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Cecile Frot-Coutaz, CEO of Sky Studios, the scripted production arm of Comcast’s European giant Sky, has been busy.
The French industry leader has continued to expand her purview since taking over management of Sky Studios (Gangs of London, The Lazarus Project) in September 2021. In February, former CBS News president David Rhodes was named executive chairman of Sky News Group, reporting to the former Fremantle CEO and former head of YouTube in Europe, the Middle East and Africa. This fall, Sky Studios opened its new state-of-the-art production facility Sky Studios Elstree near London. And it has further expanded its original content slate and investment, with dramas scheduled for 2024 including The Tattooist of Auschwitz starring Harvey Keitel, Mary & George with Julianne Moore, and a series version of The Day of the Jackal led by Eddie Redmayne.
For THR‘s feature on the 35 Most Powerful Women in International Television, Frot-Coutaz answered questions about this year’s key challenges, such hot industry topics as AI, Sky Studios’ future slate, advice to young women in the industry and how she does to unwinds.
What was the biggest professional challenge you faced this past year?
A combination of structural and macroeconomic factors have made this year particularly difficult for our industry. One of the challenges we face is how we continue to support freelancers, writers and actors through the strikes and through the overall slowdown in commissioning globally. Fortunately, at Sky Studios we have always been focused and disciplined with our content investment and the key thing we can do to support the industry is to keep commissioning at the same levels as we have done before. I was also pleased to be asked to oversee Sky News Group which is now under the leadership of the brilliant David Rhodes and his team. There is an excellent team in place at Sky News and TG24 (in Italy) with exciting opportunities ahead!
What do you see as your biggest achievement of the past year?
Having been in the role for two years now, I am proud of our incredibly strong development pipeline and the projects we have coming up. With Meghan Lyvers now taking on all original series in the U.K. with a refocused strategy, plus Nils Hartmann continuing to lead our teams in Italy, we have a strong pipeline across Europe. It’s sometimes easy to forget the time it takes to develop, commission, and produce unmissable TV but I can’t wait for viewers to see the projects coming to their screens in 2024, 2025 and beyond.
And of course, a big achievement for Sky Studios this year was opening Sky Studios Elstree and welcoming our first productions onto the lot. It’s been four years in the making but it’s an exceptional facility, truly world-class.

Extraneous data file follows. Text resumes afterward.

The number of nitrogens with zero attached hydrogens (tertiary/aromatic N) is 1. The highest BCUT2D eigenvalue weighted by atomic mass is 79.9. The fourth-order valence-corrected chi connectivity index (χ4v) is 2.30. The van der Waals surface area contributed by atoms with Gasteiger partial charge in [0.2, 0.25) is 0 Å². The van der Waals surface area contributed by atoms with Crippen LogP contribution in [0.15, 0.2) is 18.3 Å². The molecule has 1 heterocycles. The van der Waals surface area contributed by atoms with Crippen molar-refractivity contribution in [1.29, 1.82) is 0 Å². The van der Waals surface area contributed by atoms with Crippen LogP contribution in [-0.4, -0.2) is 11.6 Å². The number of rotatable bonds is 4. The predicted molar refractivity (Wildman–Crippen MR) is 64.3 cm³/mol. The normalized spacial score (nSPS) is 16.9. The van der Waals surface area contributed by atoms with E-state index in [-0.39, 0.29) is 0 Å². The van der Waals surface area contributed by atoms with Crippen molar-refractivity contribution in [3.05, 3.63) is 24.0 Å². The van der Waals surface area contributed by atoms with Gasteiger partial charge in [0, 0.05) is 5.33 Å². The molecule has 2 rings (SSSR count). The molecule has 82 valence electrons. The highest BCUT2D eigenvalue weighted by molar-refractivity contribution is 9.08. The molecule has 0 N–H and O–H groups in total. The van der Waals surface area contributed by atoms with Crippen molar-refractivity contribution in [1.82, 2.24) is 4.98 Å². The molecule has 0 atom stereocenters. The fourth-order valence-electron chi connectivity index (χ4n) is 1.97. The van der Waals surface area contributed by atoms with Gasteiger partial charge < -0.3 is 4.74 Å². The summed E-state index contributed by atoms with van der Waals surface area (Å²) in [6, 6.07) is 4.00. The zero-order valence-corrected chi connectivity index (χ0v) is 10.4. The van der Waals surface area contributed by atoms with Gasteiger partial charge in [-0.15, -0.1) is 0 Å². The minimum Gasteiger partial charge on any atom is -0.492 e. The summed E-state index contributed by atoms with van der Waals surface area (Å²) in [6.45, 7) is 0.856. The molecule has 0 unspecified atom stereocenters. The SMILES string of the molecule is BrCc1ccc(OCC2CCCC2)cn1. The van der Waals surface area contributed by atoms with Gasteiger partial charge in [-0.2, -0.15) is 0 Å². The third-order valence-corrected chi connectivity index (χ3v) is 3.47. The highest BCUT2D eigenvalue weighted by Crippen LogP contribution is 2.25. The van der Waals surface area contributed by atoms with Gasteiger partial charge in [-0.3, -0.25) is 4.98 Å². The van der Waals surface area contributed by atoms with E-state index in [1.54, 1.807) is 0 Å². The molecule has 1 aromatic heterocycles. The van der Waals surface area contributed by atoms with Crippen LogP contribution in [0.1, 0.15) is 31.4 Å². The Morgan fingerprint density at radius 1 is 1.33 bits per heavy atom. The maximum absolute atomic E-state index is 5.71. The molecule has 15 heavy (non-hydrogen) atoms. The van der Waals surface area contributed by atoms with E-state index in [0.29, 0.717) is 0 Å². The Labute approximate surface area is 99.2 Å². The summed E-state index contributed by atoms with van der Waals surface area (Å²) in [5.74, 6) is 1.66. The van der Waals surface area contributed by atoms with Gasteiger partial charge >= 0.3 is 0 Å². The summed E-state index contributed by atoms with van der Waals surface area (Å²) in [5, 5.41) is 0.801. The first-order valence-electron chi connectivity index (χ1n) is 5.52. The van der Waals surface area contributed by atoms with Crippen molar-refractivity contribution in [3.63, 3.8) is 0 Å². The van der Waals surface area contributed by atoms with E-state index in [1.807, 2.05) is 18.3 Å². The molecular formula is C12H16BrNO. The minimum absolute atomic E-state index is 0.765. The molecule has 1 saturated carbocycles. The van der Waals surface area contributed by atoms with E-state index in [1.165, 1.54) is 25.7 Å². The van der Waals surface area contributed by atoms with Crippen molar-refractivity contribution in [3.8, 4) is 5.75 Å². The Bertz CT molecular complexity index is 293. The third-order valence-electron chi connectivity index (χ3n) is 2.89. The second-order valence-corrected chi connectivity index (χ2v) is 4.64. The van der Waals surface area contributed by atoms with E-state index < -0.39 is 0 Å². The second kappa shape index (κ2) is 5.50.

From your international perspective, what impact have the dual Hollywood strikes already had on the business?
Given we work closely with European talent alongside U.S. talent and produce shows under local union rules in the U.K. and Italy, the dual strikes haven’t had as significant an impact for Sky Studios. The strikes have probably added to the recalibration effect we have seen globally in terms of overall spend on content, and the WGA settlement has allowed for greater transparency on streaming success which will likely have a ripple effect on other industries and internationally.
How do you view A.I.? As an opportunity or a threat?
Right now, I view it as a real opportunity. Generative AI is a tool to support the creative process, but will never replace the human creativity, judgment and experience that brilliant creatives and executives can bring to a project.
What advice would you give young women just entering the industry?
I’d probably say to be curious and remain curious. You may be entering the industry in a finance role, or in a production management role, or maybe in an editorial role — but be curious and take the time to learn about all the other different areas and disciplines in this brilliant industry. In TV, you quickly learn that making a hit show takes a village, and so the more you can immerse yourself and understand other people’s roles, the more success and value you can bring to your role. It also provides you with options, having squiggly careers these days is very common and can be rewarding.
What show, currently on air, would you love to have made?
There are so many that I love right now. I thought The Bear season 2 was exceptional, I also loved Hijack on Apple TV+, a great show to watch with my grown-up family on the edge of the sofa!
What do you do to unwind?
I am a baker, so I love to bake for my family. An apple tarte tatin is a firm fixture in my repertoire!
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